Fr. Richard Cogill and Dr. Kimberly Vrudny are pairing up to offer “Theological Reflection on AIDS, Apartheid, and the Arts of Resistance” during January Term, 2015. Through analysis of works of artistic resistance, students in this course will examine the interrelationships between two catastrophes of the modern era in South Africa: apartheid and AIDS, especially attentive to the impact of the correlation between the two on the lives of women. Students will approach works of art with theological lenses to explore such themes as lament, imago Dei, prophecy, theodicy, memory, covenant, forgiveness, reconciliation, and hope. Artistic examples will be drawn from the visual arts, music, literature, and film. Students will learn about the arts of resistance through studio tours, guest lectures, and site visits in Johannesburg and Cape Town and their surrounding areas.

While this is a service-learning course, we are not on a mission trip—not as mission trips are typically conceived of, at any rate. We are going in order to encounter South Africans—people who have survived a tragic chapter in history and who are imagining a future that is radically inclusive. We are going to learn something about theology from them, as they apply concepts like forgiveness, reconciliation, and hope in public ways.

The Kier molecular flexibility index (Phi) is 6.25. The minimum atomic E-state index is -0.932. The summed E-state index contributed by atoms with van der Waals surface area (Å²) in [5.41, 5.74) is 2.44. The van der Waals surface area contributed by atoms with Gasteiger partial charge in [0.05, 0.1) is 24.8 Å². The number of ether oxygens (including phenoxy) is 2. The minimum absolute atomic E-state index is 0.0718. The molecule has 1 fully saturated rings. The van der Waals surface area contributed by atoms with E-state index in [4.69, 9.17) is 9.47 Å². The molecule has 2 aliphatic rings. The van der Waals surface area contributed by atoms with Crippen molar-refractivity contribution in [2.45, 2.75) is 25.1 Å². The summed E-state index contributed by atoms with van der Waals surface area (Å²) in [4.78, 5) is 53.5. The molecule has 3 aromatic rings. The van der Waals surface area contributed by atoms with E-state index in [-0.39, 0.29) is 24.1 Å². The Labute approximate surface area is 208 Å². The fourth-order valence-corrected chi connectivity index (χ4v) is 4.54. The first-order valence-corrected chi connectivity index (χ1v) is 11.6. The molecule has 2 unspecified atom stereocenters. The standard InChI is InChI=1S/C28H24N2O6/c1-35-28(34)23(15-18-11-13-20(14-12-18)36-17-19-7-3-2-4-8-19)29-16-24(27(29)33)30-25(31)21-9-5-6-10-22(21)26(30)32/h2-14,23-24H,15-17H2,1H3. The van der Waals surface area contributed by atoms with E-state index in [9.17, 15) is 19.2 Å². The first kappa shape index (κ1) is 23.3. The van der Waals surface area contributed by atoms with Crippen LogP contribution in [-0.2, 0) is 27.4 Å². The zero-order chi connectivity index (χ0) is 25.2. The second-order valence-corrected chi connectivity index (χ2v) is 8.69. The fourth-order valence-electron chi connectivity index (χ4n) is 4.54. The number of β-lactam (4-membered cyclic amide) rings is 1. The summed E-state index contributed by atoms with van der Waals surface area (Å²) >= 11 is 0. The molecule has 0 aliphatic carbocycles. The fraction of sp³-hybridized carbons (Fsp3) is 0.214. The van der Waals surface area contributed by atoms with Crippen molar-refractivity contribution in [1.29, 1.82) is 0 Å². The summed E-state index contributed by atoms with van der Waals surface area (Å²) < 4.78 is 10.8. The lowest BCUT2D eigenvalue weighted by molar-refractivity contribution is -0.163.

When possible along the way, we will be working with our friends at a number of organizations. By cleaning a shelter for homeless people, by giving English language placement exams at a welcome center for refugees, and by shadowing community health workers, we will offer a few hours and a few resources in a gesture of solidarity, in order to live into a different imagination about how to be human in our interdependent world. To follow our journey to the southern tip of Africa, and to consider ways to accompany us, visit our blog: